Below is a basic summary of the treatments that are used to treat the main STIs. Most of these STIs are also covered as separate health encyclopaedia topics that provide more detailed information and advice.

  • Chlamydia is easily treated with antibiotics, either using a single dose or a course for a couple of weeks.
  • Trichomonas vaginalis (TV) is easily treated with a course of antibiotic tablets.
  • Early treatment for gonorrhoea involves a single dose of antibiotics. If complications occur further treatment will be needed.
  • Non-specific urethritis (NSU) is easily treated with antibiotics, although damage to the urethra can take time to heal.
  • The virus for genital herpes remains in the body as there is no treatment that gets rid of it completely. Antiviral drugs may be used to relieve the symptoms. Self-help measures can reduce symptoms or prevent outbreaks. For example, avoiding stress, resting, stopping smoking, cutting- down on drinking and avoiding direct sunlight.
  • Pubic lice are easily treated. Special shampoos, creams or lotions are used to kill the lice and their eggs.
  • Scabies is easily treated. A special lotion is applied all over the body and is washed off 24 hours later.
  • While there is no cure for AIDS, drugs can be used to suppress the HIV virus and preserve the immune system for as long as possible. AIDS-related illnesses that arise can also be treated, and advice from specialists such as dieticians, physiotherapists, counsellors and support groups is also available.
  • Syphilis can be easily treated during the early stages using a course of antibiotics for two weeks. It can also be treated during later stages of infection but any damage to the heart or nervous system may be irreversible.
  • Thrush is easily treated using pessaries (tablets that are inserted into the vagina), cream or tablets. Creams are usually used to treat men who have thrush.
  • Genital warts are easily treated by either painting them with a liquid or freezing them with a spray. However, some people need a number of treatments and if the warts return, further treatment will be required.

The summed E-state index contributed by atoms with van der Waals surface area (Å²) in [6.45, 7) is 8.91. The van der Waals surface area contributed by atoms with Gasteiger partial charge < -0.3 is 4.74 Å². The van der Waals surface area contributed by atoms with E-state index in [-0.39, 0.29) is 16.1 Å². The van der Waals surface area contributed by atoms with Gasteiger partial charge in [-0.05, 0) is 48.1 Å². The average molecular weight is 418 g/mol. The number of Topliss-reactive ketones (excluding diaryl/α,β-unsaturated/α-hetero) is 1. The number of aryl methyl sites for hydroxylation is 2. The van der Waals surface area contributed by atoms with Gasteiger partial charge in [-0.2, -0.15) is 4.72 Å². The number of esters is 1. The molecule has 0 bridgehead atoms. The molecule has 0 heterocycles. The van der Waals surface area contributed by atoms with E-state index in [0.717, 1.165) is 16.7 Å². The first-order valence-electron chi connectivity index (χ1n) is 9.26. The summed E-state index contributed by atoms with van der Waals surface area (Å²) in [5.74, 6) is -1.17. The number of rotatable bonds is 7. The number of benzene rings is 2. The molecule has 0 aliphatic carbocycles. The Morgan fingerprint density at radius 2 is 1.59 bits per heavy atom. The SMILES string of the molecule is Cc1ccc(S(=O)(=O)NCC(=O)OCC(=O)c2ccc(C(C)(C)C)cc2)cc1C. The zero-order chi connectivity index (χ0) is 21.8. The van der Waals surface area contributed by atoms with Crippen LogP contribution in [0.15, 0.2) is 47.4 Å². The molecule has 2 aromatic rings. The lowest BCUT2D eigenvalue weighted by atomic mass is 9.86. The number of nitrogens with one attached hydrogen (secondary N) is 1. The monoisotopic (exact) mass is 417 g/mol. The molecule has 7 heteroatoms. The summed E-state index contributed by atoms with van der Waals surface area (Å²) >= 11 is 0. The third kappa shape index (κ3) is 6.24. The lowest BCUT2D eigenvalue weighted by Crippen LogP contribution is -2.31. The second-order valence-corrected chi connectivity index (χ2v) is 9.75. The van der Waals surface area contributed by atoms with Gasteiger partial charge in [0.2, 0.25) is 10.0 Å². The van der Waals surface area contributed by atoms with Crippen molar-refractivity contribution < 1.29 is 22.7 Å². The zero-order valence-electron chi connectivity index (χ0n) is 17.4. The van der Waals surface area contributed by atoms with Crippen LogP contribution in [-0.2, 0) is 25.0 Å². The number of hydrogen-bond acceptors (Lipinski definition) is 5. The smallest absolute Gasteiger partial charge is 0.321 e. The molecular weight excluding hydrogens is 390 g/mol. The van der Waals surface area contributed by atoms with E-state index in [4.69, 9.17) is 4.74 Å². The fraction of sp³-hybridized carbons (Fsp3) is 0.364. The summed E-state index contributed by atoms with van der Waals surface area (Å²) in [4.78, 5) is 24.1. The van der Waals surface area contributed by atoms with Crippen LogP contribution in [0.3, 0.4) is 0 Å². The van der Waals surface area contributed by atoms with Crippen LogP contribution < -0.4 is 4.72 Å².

Prevention

Preventing STIs

Practising safe sex is the most effective way of preventing sexually transmitted infections (STIs). The male condom is the most effective method of preventing STIs. However, you can never be 100% sure that a prospective sexual partner does not have an STI, and the more sexual partners that you have, the higher the risk of contracting an STI. Therefore, if you have a new partner, it is a good idea for you both to be tested for STIs before having sexual intercourse.

The Health Development Agency (HDA) has introduced a number of initiatives in an attempt to reduce the continually increasing levels of STIs in England. They include:

  • integrating STI prevention with family planning services,
  • partner notification (where health professionals contact a patient’s partners on their behalf),
  • increasing awareness about the ease of infection and the importance of taking preventative measures, and
  • the provision of education and counselling services.

If you have any of the symptoms mentioned in the symptoms section and you think that you may have an STI, you should visit your local sexual health or GUM clinic to have them checked out. You should also ensure that your friends and family are aware of the various STIs and their consequences and, if necessary, encourage them to get tested.

Useful links

NHS Choices links

External links

This article was originally published by NHS Choices